A question came up in the comments on the post Mars will pass behind sun, Rover operations affected, and the answer turns out to be very interesting.

The question was, to paraphrase, how often and when are the Earth based Mars rover operators out of radio contact with the Rovers? It turns out it is pretty complicated, so I’ll reproduce the answer I got from Guy Webster, our man in NASA:

Opportunity (and Spirit when it’s not hibernating), are out of contact most of the time every day. The rovers can communicate both directly with Earth and via relay through Mars Odyssey or Mars Reconnaissance Orbiter. On a typical day, a rover gets its commands for the whole day during a direct-from-Earth uplink for a few minutes in the Mars morning and sends home its report for the day via relay during a few minutes in the Mars afternoon, but commands have sometimes been sent via relay and downlinks have sometimes been sent direct-to-Earth (requiring more of the rover’s energy expenditure per kilobit than doing it via relay). Timing for direct communications do depend on the rover’s part of Mars facing toward Earth. For relays, the timing is related to the orbiter’s passes in the sky over the rover, with some passes offering better geometry (for more data per pass) than others. The orbiters record the data, then transmit it home when they are in line-of-sight with Earth. The rover’s part of Mars does not need to be facing Earth when the rover transmits to the orbiter.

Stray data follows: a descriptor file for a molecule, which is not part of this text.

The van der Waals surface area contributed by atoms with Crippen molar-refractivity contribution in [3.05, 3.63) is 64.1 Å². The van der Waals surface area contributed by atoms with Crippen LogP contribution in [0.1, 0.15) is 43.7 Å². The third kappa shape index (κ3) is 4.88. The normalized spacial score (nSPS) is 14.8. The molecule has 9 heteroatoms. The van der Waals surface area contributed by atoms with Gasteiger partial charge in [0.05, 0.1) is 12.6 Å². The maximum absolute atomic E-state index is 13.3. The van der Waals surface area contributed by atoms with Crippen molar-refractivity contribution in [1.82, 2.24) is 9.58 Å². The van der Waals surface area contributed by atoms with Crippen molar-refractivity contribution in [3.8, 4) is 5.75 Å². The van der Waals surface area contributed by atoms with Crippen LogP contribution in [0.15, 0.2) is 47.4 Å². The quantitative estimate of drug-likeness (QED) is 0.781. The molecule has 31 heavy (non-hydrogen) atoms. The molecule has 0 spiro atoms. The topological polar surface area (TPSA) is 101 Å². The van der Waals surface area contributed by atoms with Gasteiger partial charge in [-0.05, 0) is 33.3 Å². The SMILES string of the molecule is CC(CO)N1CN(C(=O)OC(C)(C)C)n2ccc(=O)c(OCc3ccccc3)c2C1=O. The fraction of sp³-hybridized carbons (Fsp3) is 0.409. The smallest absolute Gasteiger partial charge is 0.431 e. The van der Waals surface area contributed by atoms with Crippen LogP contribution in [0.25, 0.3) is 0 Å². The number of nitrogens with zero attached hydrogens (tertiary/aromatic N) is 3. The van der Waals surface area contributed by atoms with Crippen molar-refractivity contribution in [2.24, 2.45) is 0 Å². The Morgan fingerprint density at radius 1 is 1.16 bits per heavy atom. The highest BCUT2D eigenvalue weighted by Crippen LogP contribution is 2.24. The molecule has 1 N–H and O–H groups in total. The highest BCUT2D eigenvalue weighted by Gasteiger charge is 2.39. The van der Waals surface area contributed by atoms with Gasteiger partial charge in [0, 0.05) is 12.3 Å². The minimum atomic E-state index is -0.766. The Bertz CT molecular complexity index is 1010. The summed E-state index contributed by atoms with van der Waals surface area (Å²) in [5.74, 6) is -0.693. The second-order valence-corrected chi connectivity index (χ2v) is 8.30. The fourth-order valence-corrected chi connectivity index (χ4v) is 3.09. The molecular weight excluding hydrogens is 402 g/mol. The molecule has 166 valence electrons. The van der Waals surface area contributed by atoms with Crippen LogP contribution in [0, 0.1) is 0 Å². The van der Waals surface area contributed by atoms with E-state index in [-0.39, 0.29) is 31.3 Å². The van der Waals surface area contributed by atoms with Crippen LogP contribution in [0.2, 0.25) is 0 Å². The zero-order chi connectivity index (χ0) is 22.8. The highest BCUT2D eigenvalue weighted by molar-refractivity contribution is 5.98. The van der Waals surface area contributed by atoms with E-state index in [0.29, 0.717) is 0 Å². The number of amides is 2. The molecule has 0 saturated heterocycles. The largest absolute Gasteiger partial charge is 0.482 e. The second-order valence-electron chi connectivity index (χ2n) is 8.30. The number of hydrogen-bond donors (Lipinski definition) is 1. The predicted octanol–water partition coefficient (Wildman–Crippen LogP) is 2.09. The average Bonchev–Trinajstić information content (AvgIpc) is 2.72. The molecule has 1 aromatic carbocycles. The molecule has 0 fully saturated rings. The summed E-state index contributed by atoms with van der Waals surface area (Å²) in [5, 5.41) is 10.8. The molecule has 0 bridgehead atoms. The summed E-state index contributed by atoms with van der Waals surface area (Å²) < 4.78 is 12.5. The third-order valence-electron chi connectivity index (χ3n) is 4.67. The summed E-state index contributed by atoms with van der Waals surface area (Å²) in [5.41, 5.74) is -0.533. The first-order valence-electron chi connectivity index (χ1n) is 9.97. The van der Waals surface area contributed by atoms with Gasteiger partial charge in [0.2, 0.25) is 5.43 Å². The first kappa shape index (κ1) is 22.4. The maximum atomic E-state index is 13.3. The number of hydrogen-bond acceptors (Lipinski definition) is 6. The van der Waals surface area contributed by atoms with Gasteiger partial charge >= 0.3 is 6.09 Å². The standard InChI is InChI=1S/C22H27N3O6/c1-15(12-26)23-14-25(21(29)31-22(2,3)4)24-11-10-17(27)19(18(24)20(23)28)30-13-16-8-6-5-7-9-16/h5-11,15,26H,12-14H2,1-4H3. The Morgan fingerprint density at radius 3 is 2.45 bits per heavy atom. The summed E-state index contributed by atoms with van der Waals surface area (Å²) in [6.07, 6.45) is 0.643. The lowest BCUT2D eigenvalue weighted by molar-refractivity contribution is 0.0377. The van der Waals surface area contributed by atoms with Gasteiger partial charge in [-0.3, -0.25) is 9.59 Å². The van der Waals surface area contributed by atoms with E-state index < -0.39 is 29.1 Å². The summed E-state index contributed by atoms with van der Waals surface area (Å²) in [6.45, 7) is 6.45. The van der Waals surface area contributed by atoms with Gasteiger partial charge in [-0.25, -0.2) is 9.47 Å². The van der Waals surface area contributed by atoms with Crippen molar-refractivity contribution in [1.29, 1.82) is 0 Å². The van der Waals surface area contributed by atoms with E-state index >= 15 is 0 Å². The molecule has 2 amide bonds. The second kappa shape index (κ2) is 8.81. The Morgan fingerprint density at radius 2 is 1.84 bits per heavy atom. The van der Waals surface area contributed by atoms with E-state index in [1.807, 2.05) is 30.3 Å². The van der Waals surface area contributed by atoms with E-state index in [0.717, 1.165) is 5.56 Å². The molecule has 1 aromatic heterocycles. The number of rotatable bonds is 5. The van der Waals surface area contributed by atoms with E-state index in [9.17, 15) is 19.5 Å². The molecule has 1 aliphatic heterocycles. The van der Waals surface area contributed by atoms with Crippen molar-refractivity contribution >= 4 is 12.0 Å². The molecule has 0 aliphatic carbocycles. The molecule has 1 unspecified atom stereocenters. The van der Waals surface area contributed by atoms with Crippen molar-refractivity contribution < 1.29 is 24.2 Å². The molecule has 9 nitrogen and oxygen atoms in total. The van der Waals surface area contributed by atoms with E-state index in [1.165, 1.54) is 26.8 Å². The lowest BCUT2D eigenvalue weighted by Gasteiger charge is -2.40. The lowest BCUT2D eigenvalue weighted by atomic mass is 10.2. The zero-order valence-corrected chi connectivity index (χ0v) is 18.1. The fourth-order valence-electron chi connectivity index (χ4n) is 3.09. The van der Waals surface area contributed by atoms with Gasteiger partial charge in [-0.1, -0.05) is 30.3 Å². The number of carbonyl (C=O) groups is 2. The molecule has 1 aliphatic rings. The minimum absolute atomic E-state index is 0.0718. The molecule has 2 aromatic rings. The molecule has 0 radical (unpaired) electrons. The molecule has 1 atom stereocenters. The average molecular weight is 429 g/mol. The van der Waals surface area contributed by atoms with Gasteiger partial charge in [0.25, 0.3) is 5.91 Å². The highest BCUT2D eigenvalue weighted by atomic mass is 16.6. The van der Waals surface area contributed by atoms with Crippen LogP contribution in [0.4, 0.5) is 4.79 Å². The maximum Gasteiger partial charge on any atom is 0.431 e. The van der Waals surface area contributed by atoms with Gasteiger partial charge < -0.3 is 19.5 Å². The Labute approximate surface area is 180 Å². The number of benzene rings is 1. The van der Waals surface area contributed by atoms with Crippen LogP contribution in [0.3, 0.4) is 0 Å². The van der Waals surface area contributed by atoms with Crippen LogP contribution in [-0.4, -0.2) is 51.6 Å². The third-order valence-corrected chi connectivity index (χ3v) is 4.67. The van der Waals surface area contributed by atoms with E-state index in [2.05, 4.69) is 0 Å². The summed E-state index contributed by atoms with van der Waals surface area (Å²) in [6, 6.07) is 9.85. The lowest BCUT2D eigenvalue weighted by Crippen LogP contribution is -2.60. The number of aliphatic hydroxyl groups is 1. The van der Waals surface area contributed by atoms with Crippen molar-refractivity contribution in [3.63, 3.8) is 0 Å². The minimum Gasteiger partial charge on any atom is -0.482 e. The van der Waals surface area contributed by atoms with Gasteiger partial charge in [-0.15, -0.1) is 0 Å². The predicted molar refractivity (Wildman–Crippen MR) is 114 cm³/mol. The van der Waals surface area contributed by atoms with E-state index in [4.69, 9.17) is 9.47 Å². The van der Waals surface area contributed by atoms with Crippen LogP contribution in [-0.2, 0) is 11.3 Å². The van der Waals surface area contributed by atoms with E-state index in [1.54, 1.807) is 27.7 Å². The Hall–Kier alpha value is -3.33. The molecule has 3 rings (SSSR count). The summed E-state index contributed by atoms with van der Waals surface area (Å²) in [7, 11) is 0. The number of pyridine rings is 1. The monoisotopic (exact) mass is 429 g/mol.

…Bottom line is that the rovers do spend most of their time out of radio contact but that there are plenty of geometrically OK opportunities for communication.

Thanks Guy for that information.

Comments

  1. #1 Mu
    January 24, 2011

    Interestingly, NASA is planing on putting a football field size antenna between Mars and Jupiter to act as a permanent relay between (possible future manned) Mars missions and Earth.

  2. #2 6EQUJ5
    January 25, 2011

    There is the further complication that when the SEP angle (Sun-Earth-Probe) becomes small enough, solar radiation begins feeding into the side lobes of the tracking station’s antenna, raising the SNT (system noise temperature) and thus degrading the SNR (signal to noise ratio) of the ground receiver.

  3. #3 Timberwoof
    January 25, 2011

    Mu, really? I tried Googling for that but found nothing. Got link?

  4. #4 Greg Laden
    January 25, 2011

    There has been a “plan” for a deep space telecom relay for some years. I’m not sure it is an official mission. The idea is to lighten up the payload for deep space missions. Is this what you are talking about?

  5. #5 Ralf Muschall
    January 26, 2011

    I think having a relay station just “somewhere” out in space (between Earth and the planet being observed) is not going to help. It is easier to erect a 100-meter dish on earth and pump megawatts into it than to send even something tiny into deep space (where the antenna diameter is limited to a few meters and power is hard to obtain).

    The exception might be to have one big relay satellite very close to a swarm of probes, so that each probe needs only to cover the distance up to the relay. But even that is not trivially useful – around Jupiter, this small distance would be a few million kilometers, and after increasing the antenna diameter by a factor of 100 (i.e. Arecibo vs. relay), the same combination of power and antenna on the probe suffices for a few hundred million km, which is the distance between Jupiter and Earth.